• The needs and priorities of developing countries are paramount. Inevitably, Scotland will learn and benefit from the experience of working in partnership with developing countries, but these benefits will not detract from the development strategies and priorities identified by developing countries.
  • We will focus our efforts to make the best use of limited resources and ensure we make a sustained and measurable difference. We are alert to the tension between developing a wider programme alongside a deeper and more focused engagement.
  • The Scottish Government is committed to continuing to work with Malawi based on the unique and historical relationship between our two countries. We have confirmed our commitment to honour the Co-operation Agreement ring fencing at least £3 million per annum to support this, within this spending review period. The Scottish Government will continue to work with the Government of Malawi to develop a focused programme of engagement and will continue to review and monitor progress through the Joint Commission process, a mechanism which is strongly supported by the Government of Malawi.
  • The policy will encourage the consideration and adoption of best practice in development with an emphasis on country-led identification of need, organisational and institutional capacity building and community-led development. For example, the sharing of knowledge and transfer of skills, the training of trainers and responding to the developing countries’ assessment of how we might best support development. The Scottish Government will also look to the development sector in Scotland, through the Network of International Development Organisations in Scotland (NIDOS), for their input regarding their experience of operating different models of development in their countries of operation.
  • The policy, and more detailed funding guidance, will take due consideration of the impacts of climate change on the developing world.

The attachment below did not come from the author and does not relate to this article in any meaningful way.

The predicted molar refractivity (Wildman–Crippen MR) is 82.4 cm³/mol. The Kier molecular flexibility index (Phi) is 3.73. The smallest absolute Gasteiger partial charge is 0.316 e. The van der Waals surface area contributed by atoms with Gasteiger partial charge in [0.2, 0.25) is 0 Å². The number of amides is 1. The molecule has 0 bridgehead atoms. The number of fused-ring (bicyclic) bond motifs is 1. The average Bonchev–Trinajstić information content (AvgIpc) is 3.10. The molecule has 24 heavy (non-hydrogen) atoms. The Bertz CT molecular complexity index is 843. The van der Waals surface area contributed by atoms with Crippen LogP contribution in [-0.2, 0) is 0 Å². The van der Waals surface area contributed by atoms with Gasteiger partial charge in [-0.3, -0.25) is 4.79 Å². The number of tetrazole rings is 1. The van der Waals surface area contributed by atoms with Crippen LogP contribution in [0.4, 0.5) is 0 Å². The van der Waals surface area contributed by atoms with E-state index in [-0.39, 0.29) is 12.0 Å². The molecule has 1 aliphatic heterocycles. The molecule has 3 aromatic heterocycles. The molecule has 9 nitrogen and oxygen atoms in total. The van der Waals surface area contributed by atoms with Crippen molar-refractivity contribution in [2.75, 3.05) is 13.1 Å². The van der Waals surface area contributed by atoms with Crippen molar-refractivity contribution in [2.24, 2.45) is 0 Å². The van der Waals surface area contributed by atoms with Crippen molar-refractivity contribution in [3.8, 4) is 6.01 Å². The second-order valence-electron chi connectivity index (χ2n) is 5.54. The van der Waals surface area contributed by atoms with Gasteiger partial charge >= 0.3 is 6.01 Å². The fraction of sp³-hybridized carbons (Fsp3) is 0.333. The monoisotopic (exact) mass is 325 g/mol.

• The policy will complement the work of others and not duplicate effort or undermine existing initiatives or government policy. Although international development is a reserved issue under the Scotland Act (1998), the Scottish Government is operating in accordance with the Act by “assisting the Crown in relation to foreign affairs” and will continue to ensure that the policy is developed within those given powers.
  • The Scottish Government will continue to support Scotland becoming a Fair Trade Nation through its support of the Scottish Fairtrade Forum.
  • Scottish Ministers have increased the International Development Fund within the life of this Parliament, to support the delivery of this policy with a commitment to the operation of transparent and accountable funding processes. The policy will adopt a deeper and more focused approach to the delivery of the policy, continuing to work through organisations in Scotland, based on the development strategies and priorities of developing countries. Whilst the Scottish Government recognises that working through organisations in Scotland may limit the range of work which can be funded, this model is essential to ensure that the Scottish Government is focusing its efforts and working to the stated policy aim of enhancing Scotland’s contribution to international development.

While it is early days yet and the referendum has yet to be held, international development and justice issues have become part of the debate and it will be interesting to watch the tenor and shape of the debate as it gets closer to referendum time. has been speaking with Scotland’s young and opinionated Minister for External Affairs and International Development and will post a video interview soon.